There is a preconceived notion held by many that every law student aspires to be, or ends up becoming, a lawyer. While law school is obviously tailored for those wishing to pursue a high-level career in law, it also prepares students for a number of non-law careers.
Those with degrees in law have proved themselves to be hard-working, industrious, and highly intelligent. Therefore, there are actually a variety of options available to them outside of the courtroom. In this article, we will examine some of the common alternative career paths available to those with a law degree.
The political world is filled with individuals holding law degrees. This would perhaps be one of the most closely related career paths for law degree holders outside of the courtroom. Those making the laws, whether at a state, local, or federal level, benefit from the prolonged and deep study of law which one completes while in school. Studying things such as philosophy, ethics and psychology make law graduates a great fit in political positions.
Critical thinking and problem-solving skills are some of the greatest attributes developed by obtaining a law degree. These qualities are valuable in the consulting field as people and business often hire outside consultants. Consultancy groups are known to actively recruit experienced lawyers looking for a change.
Familiarity with employment laws can be a great asset in the field of Human Resources. Companies prize this type of knowledge since it is so pertinent to the field. A law degree also helps one interact with a variety of different people, making it ideal for a career in Human Resources.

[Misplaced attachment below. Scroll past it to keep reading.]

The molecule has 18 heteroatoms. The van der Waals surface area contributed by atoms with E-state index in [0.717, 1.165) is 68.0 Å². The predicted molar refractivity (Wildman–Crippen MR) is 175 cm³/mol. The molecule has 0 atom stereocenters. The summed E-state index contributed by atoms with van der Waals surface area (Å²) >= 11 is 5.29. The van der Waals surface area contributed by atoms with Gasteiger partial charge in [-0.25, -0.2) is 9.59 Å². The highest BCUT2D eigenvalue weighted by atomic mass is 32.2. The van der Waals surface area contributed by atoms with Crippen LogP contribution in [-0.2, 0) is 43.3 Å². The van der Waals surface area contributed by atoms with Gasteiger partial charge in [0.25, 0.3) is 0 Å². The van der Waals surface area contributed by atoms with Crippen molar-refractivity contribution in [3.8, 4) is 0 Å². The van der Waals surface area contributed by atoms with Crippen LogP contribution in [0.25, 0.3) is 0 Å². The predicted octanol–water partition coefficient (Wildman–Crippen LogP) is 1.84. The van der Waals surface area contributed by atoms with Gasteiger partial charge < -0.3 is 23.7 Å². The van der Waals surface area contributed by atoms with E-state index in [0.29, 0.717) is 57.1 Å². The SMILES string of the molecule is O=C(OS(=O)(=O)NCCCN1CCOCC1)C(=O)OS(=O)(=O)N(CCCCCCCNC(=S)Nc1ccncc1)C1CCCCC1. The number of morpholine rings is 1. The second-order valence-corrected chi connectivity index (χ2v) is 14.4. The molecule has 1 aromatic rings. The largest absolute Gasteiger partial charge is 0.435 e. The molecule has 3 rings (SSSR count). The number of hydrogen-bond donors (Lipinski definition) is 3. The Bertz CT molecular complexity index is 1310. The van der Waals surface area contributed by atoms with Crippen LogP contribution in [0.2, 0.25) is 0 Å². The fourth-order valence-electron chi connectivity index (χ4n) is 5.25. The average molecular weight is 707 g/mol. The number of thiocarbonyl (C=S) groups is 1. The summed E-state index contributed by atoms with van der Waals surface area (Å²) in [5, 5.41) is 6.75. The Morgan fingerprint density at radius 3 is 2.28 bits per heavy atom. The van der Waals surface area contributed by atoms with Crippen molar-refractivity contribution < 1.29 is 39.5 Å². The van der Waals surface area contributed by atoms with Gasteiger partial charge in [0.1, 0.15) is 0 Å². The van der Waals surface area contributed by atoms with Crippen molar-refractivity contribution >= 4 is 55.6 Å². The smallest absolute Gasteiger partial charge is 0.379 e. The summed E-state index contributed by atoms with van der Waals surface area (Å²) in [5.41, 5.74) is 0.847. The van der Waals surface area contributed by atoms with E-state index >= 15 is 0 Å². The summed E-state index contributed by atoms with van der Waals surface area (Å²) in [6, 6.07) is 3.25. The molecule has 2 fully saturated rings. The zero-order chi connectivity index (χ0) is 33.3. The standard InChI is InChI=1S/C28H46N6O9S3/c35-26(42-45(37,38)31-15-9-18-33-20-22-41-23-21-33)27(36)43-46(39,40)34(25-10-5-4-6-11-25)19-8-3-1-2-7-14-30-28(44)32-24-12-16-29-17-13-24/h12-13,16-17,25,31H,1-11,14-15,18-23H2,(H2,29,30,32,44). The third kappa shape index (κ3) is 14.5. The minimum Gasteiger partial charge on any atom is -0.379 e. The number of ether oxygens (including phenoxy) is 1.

Debate skills are a must for anyone involved in advocacy. Law degree holders would feel right at home in this type of environment, where they can flex their debate and argument skills. Strong feelings about a particular cause mixed with their debate skills can prove a valuable mix in the world of advocacy.
In-depth knowledge of the law coupled with the contacts accrued in law school makes for a great legal recruiter. Several years in law school would give the candidate a firm foundation for this type of work. In fact, many companies have difficulty filling these positions with competent matches, creating abounding opportunities for those with a degree in law and the skills that are required.